It is possible to lump the European Commission’s looming recommendation to block the proposed merger of Deutsche Brse and NYSE Euronext – a deal that would form the world’s largest securities exchange – in with the string of similar failed stock exchange deals around the world last year.
On that interpretation the long journey towards consolidation of the world’s bigger exchanges has effectively ended because regulators have come to the conclusion that they don’t want any further concentration.
Last year, we saw the attempt by Singapore Stock Exchange to merge with the ASX blocked by Wayne Swan on national interest grounds, the London Stock Exchange forced to abandon its planned merger with Canada’s TMX Group after a parochial backlash and the emergence of a counter-bid from local banks and pension funds, and a hostile bid by Nasdaq OMX and Intercontinental Exchange for NYSE Euronext stopped by the US Justice Department.
In total, deals between exchanges that had a face value of more than $35 billion failed.
The attempted mergers were driven by similar motivations. Incumbent traditional stock exchanges have seen their market share, volumes and profitably undermined by new competitors and trading platforms.
Cash equities, the traditional staple for exchanges, are now a shrinking, low-margin, commodities product, causing a push into derivatives trading and creating incentives for mergers to extract synergies and drive down costs to enable the exchanges to compete with the new electronic platforms.
There is a particular reason, one which has no relevance to the failure of the ASX/SGX or TMX/LSE mergers, for the European Commission’s opposition to the Deutsche Brse/NYSE Euronext transaction.
If they merged, the combination of their derivatives businesses would give the new entity a near-monopoly on trading in some segments of European futures trading. It would dominate European exchange-traded derivative markets.
According to the Financial Times, the EC would allow the merger to go ahead if one of the derivatives exchanges were sold, but the companies aren’t prepared to contemplate that, presumably because it is the central appeal of the proposal. They have argued that the market for exchange-traded derivatives is global and that there is also competition from over-the-counter derivatives activity.
In any event, the EC position is driven by competition policy issues, as was the Justice Department’s opposition to the bid for Nasdaq OMX. Another concern about creating dominant derivatives markets is the potential threat to systemic stability in the event of a major financial crisis if most derivative trading is being cleared and settled within a single entity.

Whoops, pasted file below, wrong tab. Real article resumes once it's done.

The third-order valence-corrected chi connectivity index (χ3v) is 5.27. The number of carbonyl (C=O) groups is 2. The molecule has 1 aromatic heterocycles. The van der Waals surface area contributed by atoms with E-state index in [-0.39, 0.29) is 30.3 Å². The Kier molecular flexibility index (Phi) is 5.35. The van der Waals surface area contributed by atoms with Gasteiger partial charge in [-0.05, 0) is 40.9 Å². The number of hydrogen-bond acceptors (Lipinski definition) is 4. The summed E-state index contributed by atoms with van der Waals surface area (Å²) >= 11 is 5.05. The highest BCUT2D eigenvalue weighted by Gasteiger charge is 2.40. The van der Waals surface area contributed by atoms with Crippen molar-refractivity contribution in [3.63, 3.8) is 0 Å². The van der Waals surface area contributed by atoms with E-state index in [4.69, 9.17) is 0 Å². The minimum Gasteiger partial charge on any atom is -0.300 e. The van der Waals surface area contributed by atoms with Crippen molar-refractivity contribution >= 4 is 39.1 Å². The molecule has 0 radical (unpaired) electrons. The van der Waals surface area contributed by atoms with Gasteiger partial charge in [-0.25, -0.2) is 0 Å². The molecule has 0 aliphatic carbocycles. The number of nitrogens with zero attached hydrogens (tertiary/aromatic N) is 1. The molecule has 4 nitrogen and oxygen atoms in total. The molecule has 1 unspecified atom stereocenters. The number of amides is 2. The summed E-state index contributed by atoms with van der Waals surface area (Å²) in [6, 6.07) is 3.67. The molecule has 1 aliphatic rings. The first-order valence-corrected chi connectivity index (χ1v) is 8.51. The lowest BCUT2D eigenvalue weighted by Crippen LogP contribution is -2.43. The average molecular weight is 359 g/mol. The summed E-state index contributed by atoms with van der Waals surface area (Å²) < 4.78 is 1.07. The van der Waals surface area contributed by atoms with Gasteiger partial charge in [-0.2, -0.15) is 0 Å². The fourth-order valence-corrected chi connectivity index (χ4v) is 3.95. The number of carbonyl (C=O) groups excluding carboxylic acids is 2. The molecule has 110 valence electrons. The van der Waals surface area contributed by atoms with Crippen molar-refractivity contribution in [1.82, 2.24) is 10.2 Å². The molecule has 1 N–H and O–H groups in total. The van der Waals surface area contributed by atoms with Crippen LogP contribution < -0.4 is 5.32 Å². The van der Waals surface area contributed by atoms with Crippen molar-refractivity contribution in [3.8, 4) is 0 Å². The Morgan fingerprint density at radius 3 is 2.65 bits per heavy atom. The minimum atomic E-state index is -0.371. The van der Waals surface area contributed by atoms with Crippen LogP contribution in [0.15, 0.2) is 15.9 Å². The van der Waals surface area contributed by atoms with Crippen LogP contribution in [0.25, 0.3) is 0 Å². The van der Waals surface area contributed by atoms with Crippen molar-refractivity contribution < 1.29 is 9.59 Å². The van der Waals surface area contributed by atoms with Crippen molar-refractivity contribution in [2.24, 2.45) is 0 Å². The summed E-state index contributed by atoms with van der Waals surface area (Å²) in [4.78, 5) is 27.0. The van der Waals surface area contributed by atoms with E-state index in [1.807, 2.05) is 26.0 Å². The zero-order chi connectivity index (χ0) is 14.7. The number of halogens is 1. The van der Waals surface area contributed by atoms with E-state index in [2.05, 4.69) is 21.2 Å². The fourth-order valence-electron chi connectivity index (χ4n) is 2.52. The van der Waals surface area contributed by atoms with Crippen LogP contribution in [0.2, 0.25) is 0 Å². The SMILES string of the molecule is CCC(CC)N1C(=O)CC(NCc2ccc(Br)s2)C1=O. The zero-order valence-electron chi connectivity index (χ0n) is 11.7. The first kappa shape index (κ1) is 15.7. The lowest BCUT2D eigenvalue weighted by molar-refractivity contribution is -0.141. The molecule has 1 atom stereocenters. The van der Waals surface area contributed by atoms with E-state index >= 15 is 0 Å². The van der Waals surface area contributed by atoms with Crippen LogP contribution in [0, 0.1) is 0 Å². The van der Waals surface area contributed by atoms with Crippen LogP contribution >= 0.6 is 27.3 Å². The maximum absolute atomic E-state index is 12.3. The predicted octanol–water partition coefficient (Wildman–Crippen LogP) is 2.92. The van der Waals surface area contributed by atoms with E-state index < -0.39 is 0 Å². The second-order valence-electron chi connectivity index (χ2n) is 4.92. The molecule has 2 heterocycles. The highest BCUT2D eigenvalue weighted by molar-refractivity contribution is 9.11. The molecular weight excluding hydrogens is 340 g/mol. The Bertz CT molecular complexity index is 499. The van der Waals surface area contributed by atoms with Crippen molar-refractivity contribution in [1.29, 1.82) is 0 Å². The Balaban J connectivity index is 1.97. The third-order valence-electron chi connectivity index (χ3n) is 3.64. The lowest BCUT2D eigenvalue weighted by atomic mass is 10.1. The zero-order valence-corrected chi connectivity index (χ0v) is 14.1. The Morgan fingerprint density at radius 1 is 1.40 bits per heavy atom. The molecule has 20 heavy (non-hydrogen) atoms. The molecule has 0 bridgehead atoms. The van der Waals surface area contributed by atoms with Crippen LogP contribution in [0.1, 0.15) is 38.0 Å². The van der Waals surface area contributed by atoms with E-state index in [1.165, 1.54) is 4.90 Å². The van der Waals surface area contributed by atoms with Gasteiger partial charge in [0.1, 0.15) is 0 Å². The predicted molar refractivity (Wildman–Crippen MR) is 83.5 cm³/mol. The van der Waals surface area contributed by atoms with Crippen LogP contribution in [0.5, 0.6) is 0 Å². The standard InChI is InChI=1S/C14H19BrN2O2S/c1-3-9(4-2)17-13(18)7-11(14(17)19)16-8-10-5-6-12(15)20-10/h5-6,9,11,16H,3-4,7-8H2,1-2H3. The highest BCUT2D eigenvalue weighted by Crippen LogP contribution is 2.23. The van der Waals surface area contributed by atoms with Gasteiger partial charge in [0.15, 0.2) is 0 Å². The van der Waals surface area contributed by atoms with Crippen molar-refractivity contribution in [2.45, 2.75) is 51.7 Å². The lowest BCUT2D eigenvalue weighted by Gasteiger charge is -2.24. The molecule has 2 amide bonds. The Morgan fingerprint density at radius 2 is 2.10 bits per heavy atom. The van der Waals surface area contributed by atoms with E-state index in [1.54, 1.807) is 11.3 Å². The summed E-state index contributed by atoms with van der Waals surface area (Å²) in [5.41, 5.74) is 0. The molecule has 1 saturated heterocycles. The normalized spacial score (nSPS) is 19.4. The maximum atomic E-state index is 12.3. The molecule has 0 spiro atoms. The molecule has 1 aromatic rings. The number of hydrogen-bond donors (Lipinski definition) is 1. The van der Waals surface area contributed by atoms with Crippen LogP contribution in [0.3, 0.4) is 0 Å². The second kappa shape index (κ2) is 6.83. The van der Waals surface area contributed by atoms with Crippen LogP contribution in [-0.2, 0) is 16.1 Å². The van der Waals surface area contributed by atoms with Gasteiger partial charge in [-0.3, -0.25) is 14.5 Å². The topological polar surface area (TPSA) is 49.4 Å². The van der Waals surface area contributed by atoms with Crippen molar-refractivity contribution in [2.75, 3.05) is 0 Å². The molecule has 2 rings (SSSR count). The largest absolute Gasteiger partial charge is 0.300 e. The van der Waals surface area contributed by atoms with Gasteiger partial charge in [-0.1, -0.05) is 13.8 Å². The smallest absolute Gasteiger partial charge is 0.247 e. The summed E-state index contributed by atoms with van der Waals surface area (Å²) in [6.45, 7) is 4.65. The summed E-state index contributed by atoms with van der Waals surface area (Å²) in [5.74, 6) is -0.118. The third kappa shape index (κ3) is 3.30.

The ASX/SGX and TMX/LSE deals failed, not on competition grounds, but because of parochialism, the fear of a loss of sovereignty and some concerns, particularly in the case of the ASX/SGX proposal, about the potential for threats to the integrity of the local market and its clearing and settlement systems in the event of a financial crisis. Swan has stated that he isn’t opposed in principle to a merger of ASX and another exchange.
Since that merger was blocked, competition has been introduced to the Australian exchange-traded securities market with the launch of Chi-X’s platform. There are other ‘new age’ platforms interested in entering the market, too.
The ASX’s interest in the SGX merger wasn’t just about, or even mainly about, the value it would release for its shareholders, but was rather driven by its concerns that it would lose value and relevance in a more consolidated and significantly more competitive environment.
Even if the tide of global consolidation has now peaked, those concerns would remain. The tie-up with SGX offered synergies but more particularly would have linked ASX and Australia far more directly into the rapidly growing regional capital flows within Asia and would have produced a very powerful regional derivatives business. There was a fundamental logic to the deal beyond synergies and scale.
That logic remains, even if it is improbable that a link with SGX will be contemplated again any time in the foreseeable future, as does the increasing pressure being exerted on exchanges like ASX from the new platforms.
Whatever the logic, however, it is apparent that regulators and politicians don’t like exchange mergers of any real scale and import, whether it is for political reasons or on competition grounds.
The continuing financial crisis and its politicisation of anything to do with finance, the fear of derivatives and any concentration of activity in them, and narrow and arguably outdated definitions of the boundaries of securities markets make it unlikely that any merger of significance will get past them smoothly any time soon. The era of exchange consolidation and the notion of global exchanges may not have ended, but it does appear to have paused.